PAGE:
We’ve blown 247 saves just this past month. And at least 89 of those were with a multiple run lead in the 9th inning. Surely if we had a competent closer, such as any of the guys on the left, we’d at least be in striking distance of the Yankees, if not alone in first place.
Wait, some of those numbers above are incorrect you say? My bad, I didn’t look up the exact stats, I was just writing based on what this team’s “fans” whine about on twitter, message boards, sports radio and more. If the numbers aren’t quite accurate, they’re at least a good representation of what has happened this season.
We do have a lot of blown saves and have lost a lot of late inning leads – this fact I’m 100% certain on, without having to google the actual numbers.
Getting. A. Good. Closer. Won’t. Help.
Don’t believe me? Let me explain why:
First of all the “blown save” number is one of the worst statistics out there. It is worse than meaningless, some very good pitching performances result in getting one. Let’s say some fungible middle reliever comes into the game in the bottom of the 6th, with his team clinging to a 4-3 lead. The starter has just been pulled after loading up the bases without recording an out. The reliever does his job, inducing a run scoring double play ball and getting a strikeout to limit the damage, and head to the 7th tied up. Good work by the reliever, he kept his team in the game, and lowered his ERA, getting 3 outs without giving up an earned run. BUT he does get charged with a blown save for his good performance. Confused? Well, if he had kept the lead, and pitched the 7th, 8th, and 9th, he would be credited with a save, therefore statistically it IS a save situation. He came into the game with the lead, and gave it up, therefore he gets a BS added to the back of his baseball card. Conversely, your $100 million closer warms up in the top of the 9th of a 1-0 game. Your offence scores 3 runs to make it a comfortable 4 run lead. It’s no longer a save situation, but you’re closer is ready, so you might as well use him. But he’s got nothing – gives up 3 runs and loads the bases before finally getting pulled. Now the home crowd is getting nervous, defeat is about to be snatched away from the jaws of victory. Someone warms up quickly, shuts the door and Dirty Water is played, everyone goes home happy. The closer will have to answer some tough questions post game, but he does not get a blown save for 2 reasons. One, it wasn’t a save situation, and secondly, his team still had the lead when he departed. Alternatively, if he’s left in to close his own mess, and gives up a grand slam, losing the game 7-4, he STILL won’t get a blown save – just a loss. tl;dr you can take your blown save stat and shove it next to fielding percentage and RBIs as numbers I don’t want to see quoted in reference to how good/bad a player/team is.
Ok, so we’ve agreed to ignore the blown save stat, but we still have that pesky little problem of blowing a lot of late leads. Let’s say we sign the best closer in the game, and I told you he’d end the season with 18K/9 and an ERA of 1.50. Hands up if you would be happy with that. Great! Now put your hands down before I finish this paragraph and you embarrass yourselves. Because this guy is so good, we are only going to use him in a traditional closer’s role. We want him to get 3 outs in the 9th inning with a 1 run lead – a REAL save. We get into 60 such situations during the season and use him in all of those. How many of those games will he be successful in, given the yearend ERA I referenced above? Well, let’s do some math (sorry!). He pitches 60 innings, and has an ERA of 1.50 which means he gave up 10 runs (60 ÷ 9 x 1.50). If he spread those out equally, that’s 10 times he gave up the lead in the 9th inning. How happy are you, now that we have the world’s greatest closer, and he has 10 “blown saves”? Yeah, didn't think so.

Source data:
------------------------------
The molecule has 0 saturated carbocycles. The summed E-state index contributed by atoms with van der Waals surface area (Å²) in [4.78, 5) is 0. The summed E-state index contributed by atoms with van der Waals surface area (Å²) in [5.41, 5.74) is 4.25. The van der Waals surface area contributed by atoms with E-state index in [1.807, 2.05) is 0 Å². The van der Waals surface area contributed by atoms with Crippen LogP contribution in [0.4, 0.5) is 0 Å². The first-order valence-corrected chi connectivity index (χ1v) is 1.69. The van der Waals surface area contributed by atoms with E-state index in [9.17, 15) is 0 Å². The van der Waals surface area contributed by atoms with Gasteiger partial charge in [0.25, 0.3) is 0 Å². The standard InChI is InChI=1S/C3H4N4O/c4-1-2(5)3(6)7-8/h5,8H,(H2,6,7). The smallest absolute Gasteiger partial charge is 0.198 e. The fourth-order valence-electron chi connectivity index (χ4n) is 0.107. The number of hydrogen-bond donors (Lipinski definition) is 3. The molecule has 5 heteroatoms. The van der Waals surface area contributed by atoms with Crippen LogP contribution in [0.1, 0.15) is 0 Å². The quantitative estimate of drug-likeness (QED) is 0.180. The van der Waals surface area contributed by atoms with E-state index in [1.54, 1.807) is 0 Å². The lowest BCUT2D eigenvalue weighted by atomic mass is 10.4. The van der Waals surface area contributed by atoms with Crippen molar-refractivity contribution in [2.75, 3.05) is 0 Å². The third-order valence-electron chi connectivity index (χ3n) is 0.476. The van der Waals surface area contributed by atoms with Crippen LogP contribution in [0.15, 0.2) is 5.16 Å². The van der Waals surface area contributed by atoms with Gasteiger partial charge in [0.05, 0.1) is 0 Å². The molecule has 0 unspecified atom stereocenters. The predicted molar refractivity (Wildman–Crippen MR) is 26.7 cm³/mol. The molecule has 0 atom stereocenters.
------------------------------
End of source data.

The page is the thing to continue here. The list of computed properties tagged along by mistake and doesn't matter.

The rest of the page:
The point is no reliever pitcher is going to go through a whole season without giving up a run. EVERY team, no matter how good their bullpen or closer blows leads in games, multiple times every year. (*1) The Red Sox are not alone in this. Our bullpen has actually been VERY good this season (*2). Some recency bias, confirmation bias, echo chambering with other fans, the Van Restorff effect and other cognitive biases are responsible for the fanbase thinking this bullpen is worse than it is. (In layman’s terms, it is far easier to remember that one lead we blew against our hated rivals that was on Sunday Night Baseball that we watched with our friends, than the 10 straight perfect outings where we were clinging to and held on to a one run lead against high powered offences).
So, Dave Dombrowski, if you’re reading this… please don’t make a panic trade to appease the fanbase that may or may not have an actual impact on the team’s record.
(1) The Indians bullpen which has the best ERA in the majors has been charged with 8 losses. Edwin Diaz who had a sub 2 ERA last season and 57 saves, has blown 4 already. The Yankees "model" bullpen has 3 blown saves each from Britton and Ottavino and Chapman hasn't been perfect either as they've totaled 12 blown saves - not much fewer than Boston's 16.
(2) Depending on which poison you choose to measure reliever's effectiveness, the Red Sox bullpen is currently 8th in the MLB in ERA (better than the much vaunted Yankees pen), 7th in value (fWAR), TOPS in K/9, and 10th in WPA. (However, they're 25th in saves and have the 2nd most blown saves if that is all you are looking at. Also only 6 teams have fewer pen losses than Boston's 11 (Yankees are one of those with 9).